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About Us - SEIU Local 87 - San Francisco, California

OFFICERS, STAFF & BOARD

The SEIU was founded in 1921 in Chicago as the Building Services Employees Union (BSEU); its first members were janitors, elevator operators, and window washers.

Ninety years ago, members of seven small flat janitor unions dared to dream they could build their strength by forming a single organization, the Building Service Employees International Union, BSEIU. A union of mostly immigrant workers, BSEIU was primarily organized of janitors and window washers in its early years--workers who were excluded from other unions at the time.

BSEIU faced opposition from building owners, the courts, and even other unions, but managed to quickly grow from 200 members in 1921 to 250,000 by 1960.

In 1968, the BSEIU changed its name to Service Employees International Union (SEIU). The Chicago-based Local 1, the union's first local union, continues to unite janitors, security officers, and other property service workers for justice at the workplace and in our communities today.

From those humble beginnings grew an organization of 2.2 million janitors, nursing home workers, nurses, child care providers, security officers, county and city workers, and other workers.

Today SEIU is the fastest-growing union in North America, uniting workers in the United States, Canada and Puerto Rico. Over 25 percent of our members whom identify as immigrants - a constant tribute to the union's roots. From the start, SEIU has embraced its heritage as a union of immigrants and has stood on the frontline of immigrant justice.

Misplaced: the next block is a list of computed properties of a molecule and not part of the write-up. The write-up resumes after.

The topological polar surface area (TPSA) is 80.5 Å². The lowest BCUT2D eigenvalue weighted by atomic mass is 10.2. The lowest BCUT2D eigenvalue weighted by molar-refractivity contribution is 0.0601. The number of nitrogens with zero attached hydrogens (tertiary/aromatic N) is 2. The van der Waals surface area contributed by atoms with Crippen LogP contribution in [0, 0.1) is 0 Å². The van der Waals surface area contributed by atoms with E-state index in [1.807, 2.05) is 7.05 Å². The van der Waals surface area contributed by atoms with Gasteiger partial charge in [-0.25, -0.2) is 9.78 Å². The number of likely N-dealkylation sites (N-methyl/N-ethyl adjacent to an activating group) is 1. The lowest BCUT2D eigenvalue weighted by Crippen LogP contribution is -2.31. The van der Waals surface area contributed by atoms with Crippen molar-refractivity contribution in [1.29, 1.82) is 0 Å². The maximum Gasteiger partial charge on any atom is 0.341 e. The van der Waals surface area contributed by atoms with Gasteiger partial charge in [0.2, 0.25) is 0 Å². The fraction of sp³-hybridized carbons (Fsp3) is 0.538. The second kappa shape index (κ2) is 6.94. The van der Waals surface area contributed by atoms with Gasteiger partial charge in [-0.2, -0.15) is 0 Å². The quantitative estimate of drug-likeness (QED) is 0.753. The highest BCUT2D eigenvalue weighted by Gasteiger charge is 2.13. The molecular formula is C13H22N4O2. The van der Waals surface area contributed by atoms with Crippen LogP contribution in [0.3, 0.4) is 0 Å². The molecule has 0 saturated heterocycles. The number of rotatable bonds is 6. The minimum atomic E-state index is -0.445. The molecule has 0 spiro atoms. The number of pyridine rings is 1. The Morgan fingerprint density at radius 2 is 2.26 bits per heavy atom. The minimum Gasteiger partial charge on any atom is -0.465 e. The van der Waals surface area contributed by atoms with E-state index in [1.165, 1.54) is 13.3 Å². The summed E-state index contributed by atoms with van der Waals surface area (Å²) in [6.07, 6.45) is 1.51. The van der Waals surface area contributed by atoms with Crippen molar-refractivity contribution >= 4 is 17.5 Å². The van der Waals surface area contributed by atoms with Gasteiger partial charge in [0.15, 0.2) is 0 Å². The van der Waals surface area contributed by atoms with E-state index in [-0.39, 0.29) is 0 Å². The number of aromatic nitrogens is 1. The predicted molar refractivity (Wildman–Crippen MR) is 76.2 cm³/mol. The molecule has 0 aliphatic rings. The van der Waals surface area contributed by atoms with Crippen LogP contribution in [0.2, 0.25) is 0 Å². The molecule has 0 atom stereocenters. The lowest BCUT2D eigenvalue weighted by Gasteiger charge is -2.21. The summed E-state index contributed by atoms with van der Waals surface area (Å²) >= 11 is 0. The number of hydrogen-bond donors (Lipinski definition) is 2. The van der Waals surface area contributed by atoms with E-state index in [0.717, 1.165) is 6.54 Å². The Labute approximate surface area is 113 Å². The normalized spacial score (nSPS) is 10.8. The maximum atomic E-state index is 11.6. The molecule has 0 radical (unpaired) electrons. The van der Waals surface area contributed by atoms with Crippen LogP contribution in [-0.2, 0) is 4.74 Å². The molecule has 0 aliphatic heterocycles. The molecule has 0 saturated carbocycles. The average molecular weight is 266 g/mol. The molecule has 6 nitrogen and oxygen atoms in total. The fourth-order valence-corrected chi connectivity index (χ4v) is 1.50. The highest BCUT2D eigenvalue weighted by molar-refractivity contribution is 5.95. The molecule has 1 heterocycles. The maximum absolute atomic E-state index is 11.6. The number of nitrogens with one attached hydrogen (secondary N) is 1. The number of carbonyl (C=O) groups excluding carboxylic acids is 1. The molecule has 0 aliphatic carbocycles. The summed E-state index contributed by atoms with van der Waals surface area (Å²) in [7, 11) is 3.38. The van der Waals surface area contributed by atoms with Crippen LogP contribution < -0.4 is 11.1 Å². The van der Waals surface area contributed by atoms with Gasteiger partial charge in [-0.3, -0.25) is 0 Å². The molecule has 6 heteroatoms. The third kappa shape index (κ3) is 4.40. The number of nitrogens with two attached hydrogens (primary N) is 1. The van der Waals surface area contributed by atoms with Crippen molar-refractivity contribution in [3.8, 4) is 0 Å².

SEIU Local 87

One of the first SEIU locals was SEIU Local 87. Our Janitors Union in San Francisco was started during the 1930s by George Hardy. Hardy's leadership and worker action improved wages, benefits and working conditions for the janitors who worked in San Francisco's office buildings.

Under future leaders such as Herman Eimers, Rex Kennedy, and Robert Parr, members of Local 87 continued to enjoy improved wages, benefits and working conditions. These victories were all won with very few strikes.

George Hardy was one of the most important leaders of SEIU and Local 87 has a heritage as one of the most important locals of SEIU. Local 87 has always had a strong independent role within SEIU.
Today, SEIU Local 87 continues to honor our heritage as a union of janitors with an immigrant justice campaign that focuses on political mobilization, legislative action and member education. It's time to fix our broken immigration system. Immigrants work hard, pay taxes, sacrifice for their families, want to learn English, and believe in the American Dream.

SEIU members keep our buildings and communities safe and clean and our families healthy, we care for our children and our elderly, and keep our cities and states running.

We stand up for justice and for civil rights for all--for immigrants, for women, for LGBT workers, for people of color, for all workers--because we know that's the only way we can move our country forward.

These are all proud parts of our history. And today we are still uniting for the same things that brought those flat janitors together nine decades ago--a good job that supports a family and includes healthcare, a secure retirement after a career of hard work, safe and livable communities, and a better future for our children. 


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